Here the concept of Sabbath is used to point to the accomplishment of Christ. The promise of rest is future, the work of God that achieves it is past, and all that remains is for people to enter it in the present. But Paul points out that it is fundamentally different than the OT rest. There, the Sabbath rest was entered prophetically, and but one day a week, and even that was not the true Sabbath rest. Some, like Joshua, indeed did enter the real and ultimate Sabbath rest, even in the Old Covenant. It was not a rest they entered by means of law keeping, nor a rest they experienced only once a week. Instead, it was a rest they entered by means of faith in the future work of the savior. We too can enter that same rest, only we don’t look forward, as they did, but backward to the cross of Christ.

This is the concept sacrificed by describing Sunday as the Christian Sabbath. If Sunday becomes the NT version of the OT Sabbath, then it implies that believers today are still looking forward to a receiving a future rest.

Better to say that there is a Sabbath rest for the people of God, and it is not connected to a day of the week but rather to a Spirit in the heart. It is entered by ceasing to labor for salvation, ceasing to hold-up law keeping as ground for covenant identity, and instead resting in the finished work of Christ on the cross.

The same Christ who rose on Sunday.

Jesse Johnson bio


Jesse is the Teaching Pastor at Immanuel Bible Church in Springfield, VA. He also leads The Master’s Seminary Washington DC location.

93 reads
1057 reads

There are 4 Comments

Ed Vasicek's picture

Well argued. I think that many here at SI of the covenant bent agree more with the 1689 Baptist Confession of Faith:

As it is the law of nature, that in general a proportion of time, by God's appointment, be set apart for the worship of God, so by his Word, in a positive moral, and perpetual commandment, binding all men, in all ages, he hath particularly appointed one day in seven for a sabbath to be kept holy unto him, which from the beginning of the world to the resurrection of Christ was the last day of the week, and from the resurrection of Christ was changed into the first day of the week, which is called the Lord's day: and is to be continued to the end of the world as the Christian Sabbath, the observation of the last day of the week being abolished.

I too am a dispensationalist of sorts, so I find the above article compelling and convincing and the Baptist Confession wrong.  Yet I know many believe that the Sabbath was changed to Sunday.  Interested on your (brief) thoughts.

 

"The Midrash Detective"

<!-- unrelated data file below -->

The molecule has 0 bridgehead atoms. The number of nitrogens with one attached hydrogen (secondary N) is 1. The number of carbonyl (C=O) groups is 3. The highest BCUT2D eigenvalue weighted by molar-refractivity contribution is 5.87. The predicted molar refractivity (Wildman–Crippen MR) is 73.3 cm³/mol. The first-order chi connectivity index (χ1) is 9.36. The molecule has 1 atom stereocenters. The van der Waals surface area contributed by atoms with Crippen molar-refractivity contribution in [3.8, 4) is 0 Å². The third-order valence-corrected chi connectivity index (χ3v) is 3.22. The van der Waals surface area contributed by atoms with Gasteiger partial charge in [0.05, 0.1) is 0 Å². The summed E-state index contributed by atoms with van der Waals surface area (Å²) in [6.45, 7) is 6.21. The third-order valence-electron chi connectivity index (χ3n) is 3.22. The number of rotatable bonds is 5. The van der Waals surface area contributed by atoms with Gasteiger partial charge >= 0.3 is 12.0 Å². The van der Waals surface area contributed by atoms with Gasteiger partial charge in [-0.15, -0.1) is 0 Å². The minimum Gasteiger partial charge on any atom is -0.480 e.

Ron Bean's picture

In our hectic world where we can both work and play ourselves into exhaustion, I think a day of rest is a good thing. BTW, a Sunday schedule that includes an early morning men's prayer meeting, Sunday School, Choir warm-up, AM worship, afternoon nursing home service, choir practice, evening service, and a post service food oriented fellowship may not qualify as restful.

"Some things are of that nature as to make one's fancy chuckle, while his heart doth ache." John Bunyan

Andrew K's picture

This is the concept sacrificed by describing Sunday as the Christian Sabbath. If Sunday becomes the NT version of the OT Sabbath, then it implies that believers today are still looking forward to a receiving a future rest.

Better to say that there is a Sabbath rest for the people of God, and it is not connected to a day of the week but rather to a Spirit in the heart. It is entered by ceasing to labor for salvation, ceasing to hold-up law keeping as ground for covenant identity, and instead resting in the finished work of Christ on the cross.

I don't really consider myself knowledgeable enough in this area to put forth a strong defense of Sunday as the Christian Sabbath.

However, as an interesting counterpoint to the author here, I have read Covenant Theologians who make the argument that the above is precisely why the Christian Sabbath was changed to a Sunday: i.e. the Sabbath was placed at the end of the week for the Jews because it was something that they had to work their way toward. The rest was the promised reward for their labors. With Christians, however, this rest has been won already by Christ and is given to us by grace. Therefore, we begin the week with that rest and work our way from it. 

I'm not prepared to defend this position, just providing it as a different perspective. The best of CT thought also seems to portray the Sabbath rest as a time of joy and fellowship rather than a binding law with a list of restrictions. I think the continental Reformers typically got this better than the English.

pvawter's picture

I noticed that the author didn't mention the fact that the Sabbath was rooted in the 7th day of rest from creation in Genesis 2. His contention that the Sabbath was instituted in the law neglects to deal with the fact that even there in Exodus 20 the creation account is cited as justification for the principle of rest. I agree that Sunday is not the "Christian Sabbath," but I don't think the OT record can be so easily set aside. There seems to be some principle of the beneficial properties of a work-rest balance that runs through the whole of scripture, not simply one dispensation or another.

Help keep SI’s server humming. A few bucks makes a difference.